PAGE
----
This November, Sotheby’s in London will stage Bowie/Collector, a three-part sale encompassing some 400 items from David Bowie’s private art collection. At the heart of which is a remarkable group of more than 200 works by many of the most important British artists of the 20th Century, including Frank Auerbach, Damien Hirst, Henry Moore and Graham Sutherland.
Bowie’s famously inquisitive mind also led him to collect Outsider Art, Surrealism and Contemporary African art, as well as pieces by eccentric Italian designer Ettore Sottsass and the Memphis group. Bowie’s diverse tastes nurtured his extensive archive of important works from celebrated, and less widely-known, artists in a collection of uparalleled eclecticism.
From 1–10 November, the collection will be exhibited at Sotheby’s New Bond Street galleries in London, giving fans, collectors, art lovers and experts a once-in-a-lifetime opportunity to immerse themselves in the extraordinary range of objects that informed Bowie’s private world. Ahead of the landmark ten-day event in London, preview exhibitions will be held in New York, Los Angeles and Hong Kong. Full details are listed below.
London Highlights Preview Exhibition
20 July–9 August Exhibition times: 09:00–16:30 (weekdays only) Sotheby’s 1-2 St George Street, London, W1S 2FE Open to the public and free of charge
Highlights Preview World Tour
Los Angeles 20–21 September
New York 26–29 September
Hong Kong 12–15 October
Times of the World tour exhibitions to be announced shortly.
Bowie/Collector: 1–10 November, Sotheby’s New Bond Street, London
Part I: Modern & Contemporary Art, Evening Auction, 10 November Part II: Modern & Contemporary Art, Day Auction, 11 November Part III: Post-Modernist Design: Ettore Sottsass and the Memphis Group, 11 November
Auction and ticketing details will be released in the Autumn.
Here’s a small sample of the artwork that will be displayed at the Bowie/Collector exhibition:
Beninese artist Romauld Hazoumé is probably best known for his sculptural assemblages of commonplace found objects, such as Alexandra. Much like Marcel Duchamp and his Readymades, Hazoumé appropriates familiar objects and reconfigures them, creating a dialogue between art history and the history of colonialism in Africa, as well as contemporary African politics, especially those surrounding oil. Alexandra is indicative of Bowie’s far-reaching collecting interests, as well as his love of works with multiple layers of meaning and a sense of mischief and play. Bowie’s approach to Contemporary African art – as with all other elements of the collection – was marked by a deep intellectual rigour, exemplified by his five-page review of the inaugural Johannesburg Biennale for Modern Painters in 1995.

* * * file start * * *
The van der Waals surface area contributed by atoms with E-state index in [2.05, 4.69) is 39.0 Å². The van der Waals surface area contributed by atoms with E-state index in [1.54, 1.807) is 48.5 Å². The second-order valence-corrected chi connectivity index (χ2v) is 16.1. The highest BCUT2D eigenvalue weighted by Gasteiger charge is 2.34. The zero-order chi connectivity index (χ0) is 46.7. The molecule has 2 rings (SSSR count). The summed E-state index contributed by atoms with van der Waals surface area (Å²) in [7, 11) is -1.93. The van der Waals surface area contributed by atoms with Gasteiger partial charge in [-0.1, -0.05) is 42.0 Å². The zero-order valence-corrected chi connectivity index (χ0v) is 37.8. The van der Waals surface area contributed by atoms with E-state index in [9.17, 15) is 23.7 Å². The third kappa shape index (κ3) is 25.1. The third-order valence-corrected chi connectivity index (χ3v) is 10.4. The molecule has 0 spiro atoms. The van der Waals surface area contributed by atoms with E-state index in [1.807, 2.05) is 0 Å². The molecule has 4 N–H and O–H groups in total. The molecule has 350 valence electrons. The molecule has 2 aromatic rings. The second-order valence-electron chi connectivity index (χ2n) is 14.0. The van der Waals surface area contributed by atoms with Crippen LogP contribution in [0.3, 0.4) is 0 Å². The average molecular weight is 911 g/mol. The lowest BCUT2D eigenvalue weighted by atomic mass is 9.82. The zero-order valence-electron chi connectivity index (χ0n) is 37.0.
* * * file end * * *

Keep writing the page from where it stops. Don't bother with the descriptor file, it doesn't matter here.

Harold Gilman’s painting, an essay in stillness, of the remains of the day, appears at first glance to be anything but revolutionary. But in the context of British art in the early 20th century, it is, in its own quiet and covert way, very radical. This was a new kind of subject, a suburban lodger and part-time charlady, lost in thought in a nondescript room in an ordinary London house. For art to be modern, artists like Gilman demanded that it should be concerned with the everyday life of the city, with the peripheral and unseen, with the working classes. All of this must not have been lost to Bowie, a boy born in Brixton just after the Second World War, when much of London’s housing stock was still as it was in the early part of the century – grand Georgian houses subdivided into flats and bedsitters, with tall thin sash windows, linoleum floors and a stove for heat.